Anonymous Coward, Jul 28th, 2011 @ 1:31pm

    job security?

    Ever wonder if the judges, layers, etc that push this blatantly wrong law are just looking after their job security? After all, someone will have to correct the mess that they create.

     

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      Anonymous Coward, Jul 28th, 2011 @ 11:11pm

      Re: job security?

      Ever wonder if the judges, layers, etc that push this blatantly wrong law are just looking after their job security?

      What? Predatory lawyers and judges looking after their own self interests? Tell me it isn't so!

       

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    WysiWyg (profile), Jul 29th, 2011 @ 1:04am

    Who's copying?

    I don't get it. If I click a link, then the server makes a copy of the page and sends to me, right?

    And if said server is the newspapers server, then that shouldn't be an infringing copy?

    Or have I totally missed the point here?

     

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    ken, Aug 2nd, 2011 @ 10:39pm

    without going in to the detail of the ruling, I'm assuming that the aggregator, Meltwater, was receiving money for providing this linking service, which would seem to be the real issue of assumption of copyrights of the pages linked to. In that case, even just providing the the headline (which would only be provided to a paid subscriber)instead of that person independently searching for it.

    Of course, in ruling that even a headline is copyrightable material, this creates more problems than it solves. That, however, is not the concern of the courts who deal in strict interpretation, but one for the lawmakers to patch up.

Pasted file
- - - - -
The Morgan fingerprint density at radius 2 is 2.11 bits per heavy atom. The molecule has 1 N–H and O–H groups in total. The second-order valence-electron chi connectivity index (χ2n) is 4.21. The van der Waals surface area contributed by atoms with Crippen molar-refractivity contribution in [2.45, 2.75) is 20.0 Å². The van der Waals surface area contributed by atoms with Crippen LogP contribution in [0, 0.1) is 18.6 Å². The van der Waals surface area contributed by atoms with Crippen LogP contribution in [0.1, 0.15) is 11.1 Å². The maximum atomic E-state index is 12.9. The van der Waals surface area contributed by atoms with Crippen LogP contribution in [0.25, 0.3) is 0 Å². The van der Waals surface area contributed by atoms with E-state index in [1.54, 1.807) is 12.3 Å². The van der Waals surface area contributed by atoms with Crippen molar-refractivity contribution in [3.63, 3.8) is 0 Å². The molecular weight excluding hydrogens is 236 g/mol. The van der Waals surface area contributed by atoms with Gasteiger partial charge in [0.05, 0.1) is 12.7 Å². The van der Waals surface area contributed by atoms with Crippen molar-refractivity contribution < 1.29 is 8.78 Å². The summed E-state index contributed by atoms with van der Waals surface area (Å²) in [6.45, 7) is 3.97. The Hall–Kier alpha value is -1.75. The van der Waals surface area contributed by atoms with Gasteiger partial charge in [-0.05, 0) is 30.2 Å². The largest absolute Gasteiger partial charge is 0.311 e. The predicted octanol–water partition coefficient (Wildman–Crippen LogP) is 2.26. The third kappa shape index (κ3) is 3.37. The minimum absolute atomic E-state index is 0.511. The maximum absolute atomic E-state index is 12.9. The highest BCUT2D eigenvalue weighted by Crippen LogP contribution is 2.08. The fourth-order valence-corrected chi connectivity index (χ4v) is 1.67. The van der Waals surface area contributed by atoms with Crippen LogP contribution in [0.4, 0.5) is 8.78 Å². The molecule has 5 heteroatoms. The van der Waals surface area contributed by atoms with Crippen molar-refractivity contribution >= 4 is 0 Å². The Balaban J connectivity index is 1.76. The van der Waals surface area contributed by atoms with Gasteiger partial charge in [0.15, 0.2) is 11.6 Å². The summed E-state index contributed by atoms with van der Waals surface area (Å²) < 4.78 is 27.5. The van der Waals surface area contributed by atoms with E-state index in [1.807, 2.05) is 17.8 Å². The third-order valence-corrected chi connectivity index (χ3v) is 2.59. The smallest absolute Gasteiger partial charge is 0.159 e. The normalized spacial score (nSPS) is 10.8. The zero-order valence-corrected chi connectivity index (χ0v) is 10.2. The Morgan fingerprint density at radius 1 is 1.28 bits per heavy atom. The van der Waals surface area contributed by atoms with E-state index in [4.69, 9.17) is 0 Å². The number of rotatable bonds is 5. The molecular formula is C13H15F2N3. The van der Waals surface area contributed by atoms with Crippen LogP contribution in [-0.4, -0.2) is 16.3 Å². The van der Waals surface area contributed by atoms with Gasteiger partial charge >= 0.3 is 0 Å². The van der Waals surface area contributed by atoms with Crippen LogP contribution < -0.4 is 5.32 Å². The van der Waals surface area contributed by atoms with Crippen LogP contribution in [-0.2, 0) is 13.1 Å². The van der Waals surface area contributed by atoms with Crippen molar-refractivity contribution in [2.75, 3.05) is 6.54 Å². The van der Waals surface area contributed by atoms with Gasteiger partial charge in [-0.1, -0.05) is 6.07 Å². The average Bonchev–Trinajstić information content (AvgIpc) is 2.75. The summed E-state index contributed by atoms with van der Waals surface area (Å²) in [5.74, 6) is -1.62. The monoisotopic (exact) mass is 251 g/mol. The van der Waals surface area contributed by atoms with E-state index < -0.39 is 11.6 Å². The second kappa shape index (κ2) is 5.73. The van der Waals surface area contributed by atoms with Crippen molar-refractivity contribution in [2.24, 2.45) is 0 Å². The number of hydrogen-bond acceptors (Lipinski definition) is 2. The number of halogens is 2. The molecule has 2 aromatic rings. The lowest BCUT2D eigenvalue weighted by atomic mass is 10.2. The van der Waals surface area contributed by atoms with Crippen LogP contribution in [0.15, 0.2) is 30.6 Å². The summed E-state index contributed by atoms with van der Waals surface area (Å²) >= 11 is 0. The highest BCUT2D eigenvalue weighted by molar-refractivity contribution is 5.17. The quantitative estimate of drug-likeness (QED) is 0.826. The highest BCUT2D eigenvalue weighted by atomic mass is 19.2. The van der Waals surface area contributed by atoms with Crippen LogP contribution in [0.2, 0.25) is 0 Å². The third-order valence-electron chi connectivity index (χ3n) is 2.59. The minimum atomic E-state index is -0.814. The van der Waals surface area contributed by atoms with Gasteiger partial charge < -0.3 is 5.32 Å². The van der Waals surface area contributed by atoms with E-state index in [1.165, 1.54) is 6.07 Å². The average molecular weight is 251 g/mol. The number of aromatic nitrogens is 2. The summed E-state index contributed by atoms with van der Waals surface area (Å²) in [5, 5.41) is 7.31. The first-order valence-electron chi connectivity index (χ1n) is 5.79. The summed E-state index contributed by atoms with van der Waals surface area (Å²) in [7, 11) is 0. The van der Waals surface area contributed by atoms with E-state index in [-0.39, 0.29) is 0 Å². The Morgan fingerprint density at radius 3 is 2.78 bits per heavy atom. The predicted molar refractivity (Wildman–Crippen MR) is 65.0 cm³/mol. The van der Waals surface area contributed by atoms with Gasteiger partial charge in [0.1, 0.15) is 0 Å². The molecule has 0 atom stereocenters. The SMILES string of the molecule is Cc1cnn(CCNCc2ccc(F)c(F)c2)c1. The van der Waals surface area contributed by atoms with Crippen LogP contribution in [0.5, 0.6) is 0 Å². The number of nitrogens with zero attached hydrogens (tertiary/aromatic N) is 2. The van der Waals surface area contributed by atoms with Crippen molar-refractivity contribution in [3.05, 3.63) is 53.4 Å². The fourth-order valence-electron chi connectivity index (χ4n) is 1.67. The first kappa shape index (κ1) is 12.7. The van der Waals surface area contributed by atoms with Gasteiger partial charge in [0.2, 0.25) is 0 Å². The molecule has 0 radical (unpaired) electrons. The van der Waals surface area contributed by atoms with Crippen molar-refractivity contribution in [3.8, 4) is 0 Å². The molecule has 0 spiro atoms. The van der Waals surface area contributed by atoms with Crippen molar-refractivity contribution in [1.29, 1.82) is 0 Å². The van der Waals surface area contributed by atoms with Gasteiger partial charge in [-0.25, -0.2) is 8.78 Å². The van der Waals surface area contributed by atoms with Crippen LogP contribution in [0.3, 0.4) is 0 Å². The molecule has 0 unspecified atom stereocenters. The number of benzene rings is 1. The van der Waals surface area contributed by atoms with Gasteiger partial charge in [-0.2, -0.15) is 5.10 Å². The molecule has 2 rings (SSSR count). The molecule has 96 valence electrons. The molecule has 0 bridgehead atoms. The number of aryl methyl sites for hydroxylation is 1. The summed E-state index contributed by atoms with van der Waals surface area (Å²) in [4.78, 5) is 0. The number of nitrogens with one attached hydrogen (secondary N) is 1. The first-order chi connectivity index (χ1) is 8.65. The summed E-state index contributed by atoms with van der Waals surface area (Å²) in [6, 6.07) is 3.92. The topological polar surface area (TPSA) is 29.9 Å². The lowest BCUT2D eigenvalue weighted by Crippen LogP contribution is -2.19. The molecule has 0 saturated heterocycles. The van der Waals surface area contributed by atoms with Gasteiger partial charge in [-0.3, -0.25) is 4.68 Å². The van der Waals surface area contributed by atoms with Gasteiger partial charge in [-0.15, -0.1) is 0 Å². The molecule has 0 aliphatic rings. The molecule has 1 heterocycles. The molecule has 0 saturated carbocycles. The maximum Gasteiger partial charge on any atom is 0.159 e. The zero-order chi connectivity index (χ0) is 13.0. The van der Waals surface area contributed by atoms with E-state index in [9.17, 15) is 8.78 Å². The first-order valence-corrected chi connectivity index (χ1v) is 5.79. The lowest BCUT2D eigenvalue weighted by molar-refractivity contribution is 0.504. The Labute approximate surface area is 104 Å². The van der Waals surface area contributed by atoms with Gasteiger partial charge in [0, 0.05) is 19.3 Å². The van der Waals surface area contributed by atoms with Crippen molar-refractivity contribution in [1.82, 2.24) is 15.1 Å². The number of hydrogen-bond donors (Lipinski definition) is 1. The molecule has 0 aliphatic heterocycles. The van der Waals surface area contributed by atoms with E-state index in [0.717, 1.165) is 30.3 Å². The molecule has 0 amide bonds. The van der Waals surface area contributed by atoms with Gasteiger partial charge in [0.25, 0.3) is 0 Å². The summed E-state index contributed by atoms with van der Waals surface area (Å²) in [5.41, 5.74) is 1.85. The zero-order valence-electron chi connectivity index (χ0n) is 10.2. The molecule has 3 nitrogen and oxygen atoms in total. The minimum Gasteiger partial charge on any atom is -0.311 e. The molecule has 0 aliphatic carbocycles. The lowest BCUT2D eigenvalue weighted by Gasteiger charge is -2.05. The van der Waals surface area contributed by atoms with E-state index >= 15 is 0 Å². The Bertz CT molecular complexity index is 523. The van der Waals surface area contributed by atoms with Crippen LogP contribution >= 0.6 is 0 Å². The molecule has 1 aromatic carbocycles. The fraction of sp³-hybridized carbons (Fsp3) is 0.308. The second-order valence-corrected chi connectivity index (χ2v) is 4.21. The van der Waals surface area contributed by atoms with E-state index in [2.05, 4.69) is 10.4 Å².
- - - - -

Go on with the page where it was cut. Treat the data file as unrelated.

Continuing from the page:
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    cwolf20, Aug 3rd, 2011 @ 6:09am

    So they want the world to go back to predating the internet. Where papers had to fight to increase readership/monthly bills from the maximum number of people available to read the local paper.

     

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    Launfall (profile), Aug 3rd, 2011 @ 12:24pm

    Copyrighted headlines?

    The ruling seems to imply that merely quoting a headline is a copyright infringement. A sensible extension of that logic would imply that no news outlet can write a headline without first checking to make sure that it has never been written before. Or be in violation of another news outlet's copyright. I can see Murdoch suing the Guardian...or maybe even his own papers. What fun!

     

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    Jann Uber, Aug 3rd, 2011 @ 12:44pm

    Click a link and commit an infringment

    Sounds like Murdock having it both ways: click on a newspaper site and get a fine; invade peoples real privacy and the bought-off judges rules your way. If the 18th Century should ever return these judicial minds will be well matched.

     

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    Autie Author, Oct 26th, 2011 @ 5:50pm

    Don't go off on one just yet.

    You have all made the same mistake that the court did. Namely, forgetting about the 2003 amendments to the Copyright, Designs, and Patents Act 1988, which clearly state that 'any temporary, transient copy made by a machine process is non-infringing.' Trust me, I'm an auto-didact cognoscenti of UK copyright law.